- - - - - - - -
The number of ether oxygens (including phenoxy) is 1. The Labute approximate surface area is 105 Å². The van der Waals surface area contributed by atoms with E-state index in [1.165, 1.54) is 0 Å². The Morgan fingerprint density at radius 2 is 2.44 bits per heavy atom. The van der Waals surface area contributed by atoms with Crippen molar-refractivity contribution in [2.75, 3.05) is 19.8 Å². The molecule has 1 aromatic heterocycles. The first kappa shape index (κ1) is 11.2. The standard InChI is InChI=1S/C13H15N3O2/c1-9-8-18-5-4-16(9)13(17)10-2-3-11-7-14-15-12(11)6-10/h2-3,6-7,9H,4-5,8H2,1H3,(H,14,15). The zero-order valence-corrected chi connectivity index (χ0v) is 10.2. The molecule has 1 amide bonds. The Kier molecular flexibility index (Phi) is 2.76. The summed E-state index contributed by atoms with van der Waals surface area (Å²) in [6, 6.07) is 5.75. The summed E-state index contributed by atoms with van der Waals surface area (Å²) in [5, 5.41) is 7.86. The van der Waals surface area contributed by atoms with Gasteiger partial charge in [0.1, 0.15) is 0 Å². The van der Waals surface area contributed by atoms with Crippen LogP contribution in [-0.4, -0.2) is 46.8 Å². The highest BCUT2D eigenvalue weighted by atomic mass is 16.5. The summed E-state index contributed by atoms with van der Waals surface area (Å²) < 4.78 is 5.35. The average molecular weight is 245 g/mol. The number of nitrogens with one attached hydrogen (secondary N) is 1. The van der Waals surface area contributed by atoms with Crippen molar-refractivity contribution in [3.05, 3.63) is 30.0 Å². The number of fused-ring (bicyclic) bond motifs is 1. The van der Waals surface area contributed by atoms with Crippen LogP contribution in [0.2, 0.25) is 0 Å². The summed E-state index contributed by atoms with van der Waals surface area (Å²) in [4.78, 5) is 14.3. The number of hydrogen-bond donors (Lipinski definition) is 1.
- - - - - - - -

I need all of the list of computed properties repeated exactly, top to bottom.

The number of ether oxygens (including phenoxy) is 1. The Labute approximate surface area is 105 Å². The van der Waals surface area contributed by atoms with E-state index in [1.165, 1.54) is 0 Å². The Morgan fingerprint density at radius 2 is 2.44 bits per heavy atom. The van der Waals surface area contributed by atoms with Crippen molar-refractivity contribution in [2.75, 3.05) is 19.8 Å². The molecule has 1 aromatic heterocycles. The first kappa shape index (κ1) is 11.2. The standard InChI is InChI=1S/C13H15N3O2/c1-9-8-18-5-4-16(9)13(17)10-2-3-11-7-14-15-12(11)6-10/h2-3,6-7,9H,4-5,8H2,1H3,(H,14,15). The zero-order valence-corrected chi connectivity index (χ0v) is 10.2. The molecule has 1 amide bonds. The Kier molecular flexibility index (Phi) is 2.76. The summed E-state index contributed by atoms with van der Waals surface area (Å²) in [6, 6.07) is 5.75. The summed E-state index contributed by atoms with van der Waals surface area (Å²) in [5, 5.41) is 7.86. The van der Waals surface area contributed by atoms with Gasteiger partial charge in [0.1, 0.15) is 0 Å². The van der Waals surface area contributed by atoms with Crippen LogP contribution in [-0.4, -0.2) is 46.8 Å². The highest BCUT2D eigenvalue weighted by atomic mass is 16.5. The summed E-state index contributed by atoms with van der Waals surface area (Å²) < 4.78 is 5.35. The average molecular weight is 245 g/mol. The number of nitrogens with one attached hydrogen (secondary N) is 1. The van der Waals surface area contributed by atoms with Crippen molar-refractivity contribution in [3.05, 3.63) is 30.0 Å². The number of fused-ring (bicyclic) bond motifs is 1. The van der Waals surface area contributed by atoms with Crippen LogP contribution in [0.2, 0.25) is 0 Å². The summed E-state index contributed by atoms with van der Waals surface area (Å²) in [4.78, 5) is 14.3. The number of hydrogen-bond donors (Lipinski definition) is 1.